Mangia Cucina, Vancouver.

January 2019

This charming little spot in an older house located in a former industrial area is a credible addition to bistro-level nights out in town. We were two on a rainy winter evening and liked the old building and cheerful welcome. The table was along one side and at 630 the room, accommodating maybe 30, was 30% subscribed.

Our server was a young enthusiastic guy. He took the 2012 Barolo we brought, decanted it, and presented nice glassware for tasting (the wine was just wonderful). Corkage was $25.

The menu is very straightforward Italian fare: meatballs, carpaccio, frito misto al mare, risotto ball to start; pastas including clam, carbonara, mushroom, lobster ravioli; three risottos, and a bunch of interesting pizzas. We started with the frito misto and deep-fried polenta. These were just lovely, the frito misto containing tiny fish and perfectly-fried squid etc., the deep-fried polenta presented in fish-stick-shaped bars absolutely delectable with a mellow polenta flavour, dipped in crème fraîche sauce.

Our mains were good but not quite on the same level, another stellar example of the dynamic that seems to exist everywhere. My chicken roulade soft rather than crispy but tasty and the mushroom risotto a little gooey but flavorful as well. $68 each pre-tip including the $25 corkage.

The place filled up on a winter Wednesday to capacity by 730 and somehow the young crowd generated only a moderate level of noise. I don’t know whether that was the room itself, or we just hit it lucky. Overall the service including the front-end man radiated a young, enthusiastic, just-getting-going mild obsequiousness that wasn’t at all offensive. I’ll definitely go back for another try.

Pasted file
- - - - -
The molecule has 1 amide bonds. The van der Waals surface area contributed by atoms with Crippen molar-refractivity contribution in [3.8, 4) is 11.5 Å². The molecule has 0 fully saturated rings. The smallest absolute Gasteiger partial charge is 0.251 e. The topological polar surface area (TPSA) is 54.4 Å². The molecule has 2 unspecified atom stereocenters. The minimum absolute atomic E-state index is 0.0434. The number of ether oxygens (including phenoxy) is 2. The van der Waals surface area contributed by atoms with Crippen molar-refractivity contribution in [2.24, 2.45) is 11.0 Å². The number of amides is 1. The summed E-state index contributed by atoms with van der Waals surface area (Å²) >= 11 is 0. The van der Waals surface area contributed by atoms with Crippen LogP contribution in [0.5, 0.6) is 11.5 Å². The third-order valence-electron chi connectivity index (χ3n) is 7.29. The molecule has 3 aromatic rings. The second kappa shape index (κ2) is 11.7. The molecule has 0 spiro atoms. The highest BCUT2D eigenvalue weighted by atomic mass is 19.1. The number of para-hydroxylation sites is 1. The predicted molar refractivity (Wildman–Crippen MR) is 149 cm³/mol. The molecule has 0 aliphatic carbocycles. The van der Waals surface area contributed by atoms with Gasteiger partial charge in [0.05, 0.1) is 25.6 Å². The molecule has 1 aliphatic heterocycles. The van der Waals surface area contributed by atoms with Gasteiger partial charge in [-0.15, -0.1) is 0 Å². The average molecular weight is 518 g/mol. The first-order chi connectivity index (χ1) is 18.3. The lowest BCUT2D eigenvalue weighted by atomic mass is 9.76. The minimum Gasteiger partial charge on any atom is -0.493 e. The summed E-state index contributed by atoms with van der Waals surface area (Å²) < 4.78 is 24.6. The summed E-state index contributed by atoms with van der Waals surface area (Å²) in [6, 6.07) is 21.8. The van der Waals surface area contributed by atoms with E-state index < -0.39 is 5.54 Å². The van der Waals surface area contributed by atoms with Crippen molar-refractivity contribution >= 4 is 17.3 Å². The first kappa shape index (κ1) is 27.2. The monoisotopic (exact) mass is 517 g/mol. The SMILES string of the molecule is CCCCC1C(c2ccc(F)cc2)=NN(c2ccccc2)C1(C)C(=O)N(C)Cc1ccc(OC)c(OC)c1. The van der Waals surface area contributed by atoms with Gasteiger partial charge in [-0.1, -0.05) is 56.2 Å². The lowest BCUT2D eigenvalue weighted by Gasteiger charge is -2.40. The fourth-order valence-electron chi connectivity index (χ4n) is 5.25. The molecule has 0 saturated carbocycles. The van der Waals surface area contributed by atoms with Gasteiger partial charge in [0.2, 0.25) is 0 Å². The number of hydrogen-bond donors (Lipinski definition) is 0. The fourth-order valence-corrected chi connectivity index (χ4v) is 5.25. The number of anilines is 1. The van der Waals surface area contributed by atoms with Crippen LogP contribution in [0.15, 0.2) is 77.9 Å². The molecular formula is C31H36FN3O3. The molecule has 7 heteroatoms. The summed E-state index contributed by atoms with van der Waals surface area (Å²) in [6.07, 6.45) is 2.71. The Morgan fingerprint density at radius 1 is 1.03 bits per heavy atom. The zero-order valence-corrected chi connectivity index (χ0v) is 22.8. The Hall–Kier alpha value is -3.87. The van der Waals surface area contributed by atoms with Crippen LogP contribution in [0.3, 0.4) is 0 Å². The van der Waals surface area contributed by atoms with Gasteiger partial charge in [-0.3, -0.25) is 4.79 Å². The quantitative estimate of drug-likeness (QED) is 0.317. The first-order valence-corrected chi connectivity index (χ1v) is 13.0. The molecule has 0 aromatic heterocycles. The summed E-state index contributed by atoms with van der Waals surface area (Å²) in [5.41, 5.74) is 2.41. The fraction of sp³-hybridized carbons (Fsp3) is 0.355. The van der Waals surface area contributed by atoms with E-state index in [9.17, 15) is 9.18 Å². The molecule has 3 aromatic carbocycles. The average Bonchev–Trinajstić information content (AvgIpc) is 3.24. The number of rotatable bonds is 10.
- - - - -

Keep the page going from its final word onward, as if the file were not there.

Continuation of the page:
Food 8.4, service 9.0, ambience 9.0, value 8.9, peace and quiet 8.0.

March 2019

Back with my wife Robin to confirm the earlier impression of quality. Confirmed, and enhanced. This time we bought our wine from the restaurant and were just fine with their 2014 classic Chianti from a producer we didn’t know, at $67. But dinner and the atmosphere and service were if anything even better, a rare find in a city just as infected as everywhere else with the high pressure and noise ideology.

The wonderful deep-fried risotto dipped in a spiced mayo (it’s not crème fraîche) was just lovely and the carpaccio completely authentic and tasty. We went in a mushroom direction, enjoying the mushroom ravioli and also a pizza. The ravioli perfectly al dente and packed with flavour, the pizza fresh, crispy, and succulent.

A very nice young lady looked after us, completely unaffected as were the rest of the staff, and although the room was reasonably well-subscribed an atmosphere of a happy respectful home again predominated. I reflected on comparison with the downtown Autostrada two weeks ago, where we also had pretty good Italian food but it was served in a three-ring circus of powerful crashing music, nasal yelling, and smart-alec staff entitlement.

We had plenty to eat and a good bottle of wine for around $180 for two including a generous tip.

Unless things change this place could become a bit of a regular for us. Highly recommended if you like your Italian dinner done home-style rather than as though you were fighting your way through a nightclub in downtown Milano. Food 9.0, service 9.1, ambience 9.2, value 8.3, peace and quiet 8.8.


About John Sloan

John Sloan is a senior academic physician in the Department of Family Practice at the University of British Columbia, and has spent most of his 40 years' practice caring for the frail elderly in Vancouver. He is the author of "A Bitter Pill: How the Medical System is Failing the Elderly", published in 2009 by Greystone Books. His innovative primary care practice for the frail elderly has been adopted by Vancouver Coastal Health and is expanding. Dr. Sloan lectures throughout North America on care of the elderly.
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